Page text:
Despite the lack of details, Mr. Boyd said Ottawa should not intervene. "This is happening worldwide," he said. "We have to look at making alliances to increase exposure for Canadian companies into wider pools of investment dollars."

Mining executives expressed some fear that Toronto's mining finance community could be overshadowed by London following the merger, because that city is a more compelling place to live. But they still said that Ottawa should not intervene, because the TSX could become marginalized if the deal doesn't go through and, following on the heels of the government's rejection of the Potash Corp. deal, it would signal that Canada is closed to foreign investment.

A number of executives across various sectors said it would be difficult for them to argue that Canada should block any deal, given that they are expanding into other countries themselves.

"We at Canaccord believe that Canada should be open to foreign investment," said Canaccord chief executive officer Paul Reynolds.

And quite a few business leaders took the argument a step further, saying flat out that Ottawa has no business weighing into this deal. "If the Canadian government subscribes to and practises free trade and open market economics, it should leave it alone," said Ed Miu, chief financial officer of Eldorado Gold Corp.

"Who cares?" said Bill Holland, chief executive officer of CI Financial Corp., adding that exchanges are now "nothing more than a bunch of servers and a name.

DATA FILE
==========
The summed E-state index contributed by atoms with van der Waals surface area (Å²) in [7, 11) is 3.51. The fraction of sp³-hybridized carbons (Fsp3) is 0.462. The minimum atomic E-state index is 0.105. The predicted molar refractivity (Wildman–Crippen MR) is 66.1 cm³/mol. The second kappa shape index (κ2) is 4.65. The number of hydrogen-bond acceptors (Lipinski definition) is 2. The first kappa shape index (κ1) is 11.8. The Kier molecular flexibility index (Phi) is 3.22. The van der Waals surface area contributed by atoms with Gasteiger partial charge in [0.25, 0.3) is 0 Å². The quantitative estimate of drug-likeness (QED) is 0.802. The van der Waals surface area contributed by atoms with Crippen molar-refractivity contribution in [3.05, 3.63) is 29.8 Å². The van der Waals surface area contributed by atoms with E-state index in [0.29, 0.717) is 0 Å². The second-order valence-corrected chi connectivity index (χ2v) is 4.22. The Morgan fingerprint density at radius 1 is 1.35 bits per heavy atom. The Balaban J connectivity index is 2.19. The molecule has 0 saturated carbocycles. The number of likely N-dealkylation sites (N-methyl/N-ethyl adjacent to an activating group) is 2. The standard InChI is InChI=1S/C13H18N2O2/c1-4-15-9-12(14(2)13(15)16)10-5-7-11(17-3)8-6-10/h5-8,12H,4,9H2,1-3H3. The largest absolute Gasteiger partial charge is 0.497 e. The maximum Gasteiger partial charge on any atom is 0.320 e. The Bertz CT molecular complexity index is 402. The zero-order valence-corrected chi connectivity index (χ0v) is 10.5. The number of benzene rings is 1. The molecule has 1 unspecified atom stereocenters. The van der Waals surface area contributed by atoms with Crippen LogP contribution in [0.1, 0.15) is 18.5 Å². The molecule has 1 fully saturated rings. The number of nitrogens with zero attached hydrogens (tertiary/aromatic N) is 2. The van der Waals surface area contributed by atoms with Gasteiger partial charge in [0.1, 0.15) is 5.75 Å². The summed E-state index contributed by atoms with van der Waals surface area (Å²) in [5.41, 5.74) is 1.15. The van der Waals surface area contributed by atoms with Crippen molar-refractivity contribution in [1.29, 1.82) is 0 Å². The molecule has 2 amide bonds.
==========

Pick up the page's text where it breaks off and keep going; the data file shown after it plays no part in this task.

"The bigger the better," he said. "All you're trying to do is get the most liquidity at the best prices. Is it something that is vital to Canadian interests? Not at all. It's a non-issue."





VOICES ON THE TORONTO-LONDON STOCK EXCHANGE MERGER

Pat Daniel, CEO of Enbridge (#23 in the TSX 60 index)

"I am a very big believer in Canada entering and participating in global markets, whether it be through our Gateway pipeline project in the energy industry becoming more global, to the way in which we trade our shares. To the extent that it makes it easier for Canadian companies to list on the LSE, and therefore attract more foreign capital to Canadian companies, we would view it as positive."

Denis Jasmin, vice-president of investor relations at SNC-Lavalin (#45 in the TSX 60 index)

"It will attract more interest from foreign investors and analysts to Canadian companies, more exposure. I believe it will also improve TSX services, technology and products."

John Dielwart, CEO of ARC Resources Ltd. (#51 in the TSX 60 index)

"I don't see any real downside to the merger. Technology is key to that business moving forward, so it seems to me a larger, more global enterprise will have better resources to stay ahead of the curve in that area."

"[I]don't really expect the merger to have any real affect on business. [It] may facilitate increased investment from Europe but certainly not material. [The]government should not intervene. [It is]neutral to Canada."



With files from Greg Keenan, Grant Robertson and Boyd Erman in Toronto, Brenda Bouw and David Ebner in Vancouver, Carrie Tait in Calgary and Bertrand Marotte in Montreal